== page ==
Tuesday, September 22, 2009

"Soldiers took orders from me" - SL President

By Paul Tighe - Sri Lanka is facing a conspiracy to devalue its achievement of defeating the Liberation Tigers of Tamil Eelam and ending the group’s 26-year fight for a separate Tamil homeland, President Mahinda Rajapaksa said.

There is “conspiracy after conspiracy to downgrade the heroic feat achieved by the armed forces,” Rajapaksa said, according to a statement on the government’s Web site.

Sri Lanka has been criticized for keeping more than 280,000 Tamils displaced by the civil war in camps since the last LTTE forces were routed in May on the northeastern coast. The government says people will be resettled after mines are cleared from former conflict zones and the northern region is secure.

Sri Lanka isn’t making the expected progress toward a lasting peace since the defeat of the Tamil Tigers, Lynn Pascoe, the UN’s political chief, said last week at the end of a visit to the South Asian island nation to press for a swift release of displaced people from camps.

Western nations should help Sri Lanka rebuild after the war and stop criticizing the country over human rights and the treatment of displaced people, Rajapaksa said earlier this month in an interview with France’s Le Figaro daily newspaper.

Rajapaksa’s government and the Tamil Tigers have been criticized by the UN over alleged human rights abuses during the conflict. A UN envoy last week called for an independent investigation into whether a video that may show the army executing nine people is authentic.

The government has said it will cooperate with any UN probe and that four investigations it has carried out show the tape is a fake.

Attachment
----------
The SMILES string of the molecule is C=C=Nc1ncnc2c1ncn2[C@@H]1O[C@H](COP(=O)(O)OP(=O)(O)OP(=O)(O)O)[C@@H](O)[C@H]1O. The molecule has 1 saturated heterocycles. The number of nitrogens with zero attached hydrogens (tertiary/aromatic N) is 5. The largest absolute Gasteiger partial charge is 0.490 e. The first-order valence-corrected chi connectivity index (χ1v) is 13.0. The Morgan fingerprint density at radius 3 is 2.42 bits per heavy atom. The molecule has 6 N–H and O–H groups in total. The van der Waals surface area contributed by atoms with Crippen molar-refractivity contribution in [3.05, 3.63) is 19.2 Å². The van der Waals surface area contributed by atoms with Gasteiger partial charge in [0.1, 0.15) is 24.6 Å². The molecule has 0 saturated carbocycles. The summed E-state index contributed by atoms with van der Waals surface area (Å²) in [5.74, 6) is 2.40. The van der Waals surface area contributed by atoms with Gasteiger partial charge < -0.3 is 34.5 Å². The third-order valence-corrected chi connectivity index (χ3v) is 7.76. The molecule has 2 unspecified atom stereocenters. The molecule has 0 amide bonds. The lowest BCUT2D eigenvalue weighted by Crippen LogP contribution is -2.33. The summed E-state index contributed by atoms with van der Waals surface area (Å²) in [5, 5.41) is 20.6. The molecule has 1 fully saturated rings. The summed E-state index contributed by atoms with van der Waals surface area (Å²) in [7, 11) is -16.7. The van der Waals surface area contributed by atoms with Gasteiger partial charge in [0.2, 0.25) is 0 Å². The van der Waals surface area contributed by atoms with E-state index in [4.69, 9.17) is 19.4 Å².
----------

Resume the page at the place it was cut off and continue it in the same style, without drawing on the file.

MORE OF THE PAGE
Taking Orders

Soldiers fought bravely to end the war, Rajapaksa said, adding they took orders from him and he will appear before any judiciary on their behalf. The president was speaking at the weekend in the capital, Colombo, according to the government’s Web site.

Rajapaksa told Pascoe when they met on Sept. 18 that the resettlement of internally displaced people should be completed by the end of January. The process does depend on mine clearing, he added.

“We understand there are security concerns,” Pascoe said after the meeting, according to the UN. “At the same time, this kind of closed regime goes directly against the principles under which we work in assisting IDPs all around the world.”

People aren’t free “to come and go and they are understandably upset,” said Pascoe, who visited camps in the north last week, including Manik Farm near Vavuniya, the center holding the most refugees.

The government says it must undertake security checks of displaced people after receiving information that Tamil Tiger fighters infiltrated the camps.

“If there is more screening to do it should be speeded up,” Pascoe said. “It appears there are areas where de-mining is not a big concern. For those areas, families who have passed the screening process could be resettled without much further delay.”

© Bloomberg

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